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Fueling a Competitive Advantage: An End-to-End Approach to Cutting Bunker Costs

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  • To gain a competitive advantage, shipping companies must reduce their single largest cost item: bunker.

  • Companies that apply BCG’s end-to-end optimization framework, which consists of six levers and four enablers, may achieve cost reductions of up to 10 percent.

  • Keys to success include achieving quick wins, using decision-support tools, streamlining processes end-to-end, strengthening skills, outlining clear responsibilities and accountabilities, monitoring performance, and creating partnerships.


Recent years have been challenging for maritime shipping companies across all vessel segments. Soaring bunker costs and plunging freight prices have combined to dramatically dampen industry performance—and the market is not likely to recover soon. To build a competitive advantage, as well as to relieve pressure on margins, shipping companies must focus on reining in their costs. And they should start by reducing their biggest one: bunker.

Bunker costs, which have been known to exceed 50 percent of total costs, have not only reached record highs in recent years, but they have also become extremely volatile due to broad fluctuations in crude oil prices. The chemical industry has moved refinery capacity away from bunker production because of increased demand for high-distillate products and improved refining methods. The resulting decrease in bunker supply has, in turn, caused greater increases in prices for bunker than for crude oil.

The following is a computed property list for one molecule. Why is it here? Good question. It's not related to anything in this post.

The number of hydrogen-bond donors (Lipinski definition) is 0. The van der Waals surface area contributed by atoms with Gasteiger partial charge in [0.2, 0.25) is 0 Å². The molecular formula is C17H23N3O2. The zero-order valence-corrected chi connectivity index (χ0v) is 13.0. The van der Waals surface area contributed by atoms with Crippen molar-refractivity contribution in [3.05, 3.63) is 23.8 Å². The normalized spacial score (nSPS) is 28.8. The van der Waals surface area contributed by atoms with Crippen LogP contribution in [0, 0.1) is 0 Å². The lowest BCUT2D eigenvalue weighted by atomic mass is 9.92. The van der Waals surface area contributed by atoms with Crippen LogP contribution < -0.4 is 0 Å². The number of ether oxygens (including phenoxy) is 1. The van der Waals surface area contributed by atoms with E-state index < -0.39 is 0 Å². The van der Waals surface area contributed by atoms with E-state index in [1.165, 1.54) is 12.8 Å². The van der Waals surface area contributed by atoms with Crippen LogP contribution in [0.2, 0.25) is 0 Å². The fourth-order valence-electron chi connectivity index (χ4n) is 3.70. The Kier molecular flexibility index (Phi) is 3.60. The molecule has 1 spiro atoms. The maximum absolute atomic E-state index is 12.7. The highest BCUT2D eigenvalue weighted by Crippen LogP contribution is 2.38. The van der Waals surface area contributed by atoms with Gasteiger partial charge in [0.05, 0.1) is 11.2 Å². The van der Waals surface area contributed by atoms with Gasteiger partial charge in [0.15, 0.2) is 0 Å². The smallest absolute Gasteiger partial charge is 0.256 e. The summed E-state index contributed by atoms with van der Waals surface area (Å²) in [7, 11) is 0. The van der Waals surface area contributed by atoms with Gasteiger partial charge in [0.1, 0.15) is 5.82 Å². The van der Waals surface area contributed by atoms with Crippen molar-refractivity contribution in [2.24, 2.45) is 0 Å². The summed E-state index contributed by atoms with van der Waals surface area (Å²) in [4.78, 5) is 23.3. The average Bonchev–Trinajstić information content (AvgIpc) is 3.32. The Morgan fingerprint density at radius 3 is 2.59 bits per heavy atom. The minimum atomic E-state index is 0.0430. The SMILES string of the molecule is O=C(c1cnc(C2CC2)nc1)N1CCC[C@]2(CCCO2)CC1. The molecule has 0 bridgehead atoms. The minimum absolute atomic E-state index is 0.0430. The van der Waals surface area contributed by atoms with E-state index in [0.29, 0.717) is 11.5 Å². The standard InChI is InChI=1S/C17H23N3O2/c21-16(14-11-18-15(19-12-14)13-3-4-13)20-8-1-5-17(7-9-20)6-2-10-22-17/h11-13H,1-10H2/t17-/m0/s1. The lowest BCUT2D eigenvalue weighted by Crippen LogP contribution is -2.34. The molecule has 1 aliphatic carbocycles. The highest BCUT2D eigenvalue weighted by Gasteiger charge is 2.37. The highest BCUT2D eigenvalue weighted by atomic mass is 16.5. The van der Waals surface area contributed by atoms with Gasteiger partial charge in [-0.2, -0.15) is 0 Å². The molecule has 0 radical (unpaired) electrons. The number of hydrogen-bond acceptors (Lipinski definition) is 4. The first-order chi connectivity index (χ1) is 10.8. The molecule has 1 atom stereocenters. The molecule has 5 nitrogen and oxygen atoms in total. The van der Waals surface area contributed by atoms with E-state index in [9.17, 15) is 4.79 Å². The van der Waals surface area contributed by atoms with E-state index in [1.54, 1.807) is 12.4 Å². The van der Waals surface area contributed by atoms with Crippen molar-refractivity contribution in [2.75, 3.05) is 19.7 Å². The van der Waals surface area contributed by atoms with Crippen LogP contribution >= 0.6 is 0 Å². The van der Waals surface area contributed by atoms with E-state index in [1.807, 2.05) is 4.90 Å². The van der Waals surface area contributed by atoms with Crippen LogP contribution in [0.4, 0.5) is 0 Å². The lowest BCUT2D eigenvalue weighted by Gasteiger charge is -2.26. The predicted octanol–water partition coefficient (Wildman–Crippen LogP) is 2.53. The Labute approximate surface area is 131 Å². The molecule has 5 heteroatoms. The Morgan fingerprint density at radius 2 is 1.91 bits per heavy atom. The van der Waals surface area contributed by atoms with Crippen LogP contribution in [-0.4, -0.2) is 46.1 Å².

Environmental regulations, particularly those imposed by the International Maritime Organization, are also raising bunker costs. The growing number of IMO Emission Control Areas, for example, has forced shipping companies to shift a greater share of fuel consumption from bunker to more expensive, but environmentally friendlier, low-sulfur fuel. Companies must also comply with the IMO’s limitations on carbon dioxide emissions. What’s more, the IMO has required all vessels to have a Ship Energy Efficiency Management Plan by January 1, 2013, emphasizing even further the immediate need for stronger fuel-management initiatives.

Expenditures for bunker also depend heavily on how effectively a company procures the fuel, manages consumption, and implements efficiency measures. Performance varies widely. For example, BCG’s Container Benchmarking Initiative (CBI) found that bunker consumption among participants fluctuated by as much as 30 percent within any given vessel class.